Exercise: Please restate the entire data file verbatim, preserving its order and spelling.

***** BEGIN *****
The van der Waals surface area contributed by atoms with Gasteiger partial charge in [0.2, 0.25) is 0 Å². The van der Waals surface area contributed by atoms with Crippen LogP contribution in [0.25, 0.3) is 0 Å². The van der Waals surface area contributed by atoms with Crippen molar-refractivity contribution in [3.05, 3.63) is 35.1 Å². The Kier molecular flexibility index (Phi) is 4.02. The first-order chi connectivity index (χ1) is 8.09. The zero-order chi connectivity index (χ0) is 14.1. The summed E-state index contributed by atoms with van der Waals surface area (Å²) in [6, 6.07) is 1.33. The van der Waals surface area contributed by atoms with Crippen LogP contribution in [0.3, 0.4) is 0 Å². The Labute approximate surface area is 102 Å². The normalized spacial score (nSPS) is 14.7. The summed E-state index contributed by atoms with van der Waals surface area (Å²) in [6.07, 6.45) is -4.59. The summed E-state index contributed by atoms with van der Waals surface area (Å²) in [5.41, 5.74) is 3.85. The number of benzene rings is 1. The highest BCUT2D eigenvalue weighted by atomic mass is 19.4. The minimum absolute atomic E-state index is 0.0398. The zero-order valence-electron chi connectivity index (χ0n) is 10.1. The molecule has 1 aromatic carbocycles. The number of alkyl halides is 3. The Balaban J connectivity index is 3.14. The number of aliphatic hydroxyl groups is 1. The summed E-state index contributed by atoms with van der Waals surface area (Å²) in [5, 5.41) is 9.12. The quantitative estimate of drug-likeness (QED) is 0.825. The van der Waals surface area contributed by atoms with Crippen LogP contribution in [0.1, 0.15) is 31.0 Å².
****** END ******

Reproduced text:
The van der Waals surface area contributed by atoms with Gasteiger partial charge in [0.2, 0.25) is 0 Å². The van der Waals surface area contributed by atoms with Crippen LogP contribution in [0.25, 0.3) is 0 Å². The van der Waals surface area contributed by atoms with Crippen molar-refractivity contribution in [3.05, 3.63) is 35.1 Å². The Kier molecular flexibility index (Phi) is 4.02. The first-order chi connectivity index (χ1) is 8.09. The zero-order chi connectivity index (χ0) is 14.1. The summed E-state index contributed by atoms with van der Waals surface area (Å²) in [6, 6.07) is 1.33. The van der Waals surface area contributed by atoms with Crippen LogP contribution in [0.3, 0.4) is 0 Å². The Labute approximate surface area is 102 Å². The normalized spacial score (nSPS) is 14.7. The summed E-state index contributed by atoms with van der Waals surface area (Å²) in [6.07, 6.45) is -4.59. The summed E-state index contributed by atoms with van der Waals surface area (Å²) in [5.41, 5.74) is 3.85. The number of benzene rings is 1. The highest BCUT2D eigenvalue weighted by atomic mass is 19.4. The minimum absolute atomic E-state index is 0.0398. The zero-order valence-electron chi connectivity index (χ0n) is 10.1. The molecule has 1 aromatic carbocycles. The number of alkyl halides is 3. The Balaban J connectivity index is 3.14. The number of aliphatic hydroxyl groups is 1. The summed E-state index contributed by atoms with van der Waals surface area (Å²) in [5, 5.41) is 9.12. The quantitative estimate of drug-likeness (QED) is 0.825. The van der Waals surface area contributed by atoms with Crippen LogP contribution in [0.1, 0.15) is 31.0 Å².